Erik Routley, Reformed churchman, musician, and theologian is arguably the most significant hymnologist of the twentieth century. In The Unfractured Faith of Erik Routley: From Brighton to Princeton, Nancy L. Graham unveils Routley’s extraordinary life through his own eyes. Anecdotes from nearly forty years of correspondence with his many colleagues and friends enliven the foundations of Routley’s faith, scholarship, and pastoral relationships until his untimely death in 1982. Congregation members from his churches in Edinburgh and Newcastle, former students, fellow clergy, and editorial partners recall Routley’s energy, wit, and straightforward observations, as well as the riveting effect of his sermons and lectures. Routley’s extensive works explore the prophetic and timeless assertion that musicians and preachers are synergistic artists in service to the Gospel. An important part of this book is the detailed description of the Dunblane Music Consultations that lit the hymn explosion of the 1960s. The effects of these remarkable collaborations rippled through the next generation of writers and composers and are the unsung groundwork for the current approach to hymn writing.
Nancy L. Graham is a hymnologist, lecturer, and church musician, with a PhD and Doctor of Sacred Music degree from the Graduate Theological Foundation, Foundation House in Oxford, as well as a Master of Music from Westminster Choir College.
Chapter 1 Beginnings
Chapter 2 Magdalen and Mansfield, 1936-1943
Chapter 3 Wednesbury and Dartford, 1943-1948
Chapter 4 Mansfield College, 1948-1959
Chapter 5 Edinburgh, 1959-1967
Chapter 6 Newcastle-upon-Tyne, 1967-1974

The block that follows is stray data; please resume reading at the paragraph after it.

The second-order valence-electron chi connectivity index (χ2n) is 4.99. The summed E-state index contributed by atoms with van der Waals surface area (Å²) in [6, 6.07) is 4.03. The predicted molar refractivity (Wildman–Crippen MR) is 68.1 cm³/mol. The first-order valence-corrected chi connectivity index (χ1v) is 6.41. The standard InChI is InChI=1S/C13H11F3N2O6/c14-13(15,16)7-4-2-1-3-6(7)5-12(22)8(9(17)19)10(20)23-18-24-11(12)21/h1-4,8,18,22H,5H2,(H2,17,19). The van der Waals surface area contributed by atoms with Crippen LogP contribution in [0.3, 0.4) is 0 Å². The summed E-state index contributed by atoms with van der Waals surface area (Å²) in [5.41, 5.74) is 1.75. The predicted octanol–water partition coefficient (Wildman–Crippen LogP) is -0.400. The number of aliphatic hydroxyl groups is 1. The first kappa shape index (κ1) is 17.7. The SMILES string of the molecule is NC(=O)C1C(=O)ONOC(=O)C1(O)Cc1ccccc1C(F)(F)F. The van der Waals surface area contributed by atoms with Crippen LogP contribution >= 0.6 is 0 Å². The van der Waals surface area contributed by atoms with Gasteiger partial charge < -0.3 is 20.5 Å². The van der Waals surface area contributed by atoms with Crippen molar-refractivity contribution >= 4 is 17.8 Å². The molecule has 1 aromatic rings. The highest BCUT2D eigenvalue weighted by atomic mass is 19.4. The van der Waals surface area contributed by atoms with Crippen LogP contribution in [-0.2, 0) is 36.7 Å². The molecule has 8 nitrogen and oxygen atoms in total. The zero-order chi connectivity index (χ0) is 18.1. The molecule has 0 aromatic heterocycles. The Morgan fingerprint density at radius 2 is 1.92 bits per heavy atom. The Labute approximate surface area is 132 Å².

Chapter 7 Princeton, 1975-1982
Appendix I Book Dedications
Appendix II Books that Influenced Routley
Appendix III Statement from Sir Ronald Johnson
Appendix IV Letter to friends
Appendix V Letter to John Wilson about Ecumenical Praise
Appendix VI Prophetic Article from The Church Times
Erik Routley kept the study of hymnology alive at a time when no-one was much interested in writing about it, and his work is still a yardstick by which the discussion of hymns is measured. A study of his life and work is long overdue, and Nancy Graham has provided it splendidly. Her book will be welcomed by all who are interested in the study of hymns.
Erik Routley was one of the giants of Congregationalism in the twentieth century. His contributions to church life, chaplaincy, and theological education were immense, but dwarfed by his incredible contribution to church music and hymnody. The lack of a biography has been a serious gap, which has now been rectified by this outstanding publication. Nancy Graham has travelled the globe chasing down every piece of archive material and every possible person to interview. The fruits of that work are this biography, which is thorough, comprehensive, and definitive. Anyone wanting to know about Erik Routley will find everything here.
Four decades after his death, the inimitable Erik Routley remains famous for wit, wisdom, energy, and the capacious curiosity of his thoughts and writings. Nancy Graham offers, for the first time, a careful concatenation of the persons, places, and professional roles that formed the context of his work. Building on research by Nancy Wicklund Gray, Graham draws extensively on primary sources, including correspondence with Routley’s family, friends, and fellows (as he might have called them). Her work is engaging, enlightening, and enjoyable.
The Unfractured Faith of Erik Routley: From Brighton to Princeton is a rich telling of the life of a warm, brilliant, and highly influential hymnologist, congregationalist, and minister and the world in which he lived. As a minister currently serving in the URC, I am aware that the legacy of his life and work is still impacting the church and our worship today. As well as being a delightful read with many warm comments from people who knew him, by setting out the journey of Routley’s life, Nancy’s book offers a helpful perspective and valuable record in the wider story of worship in the reformed church today.
With a light touch which echoes Routley’s own natural style in speech and written word, and by a finely judged juxtaposition of narrative and quotation—from Routley himself and many others—Nancy Graham has crafted a memorial worthy of the man, and all in a style of writing as buoyant and engaging as her subject.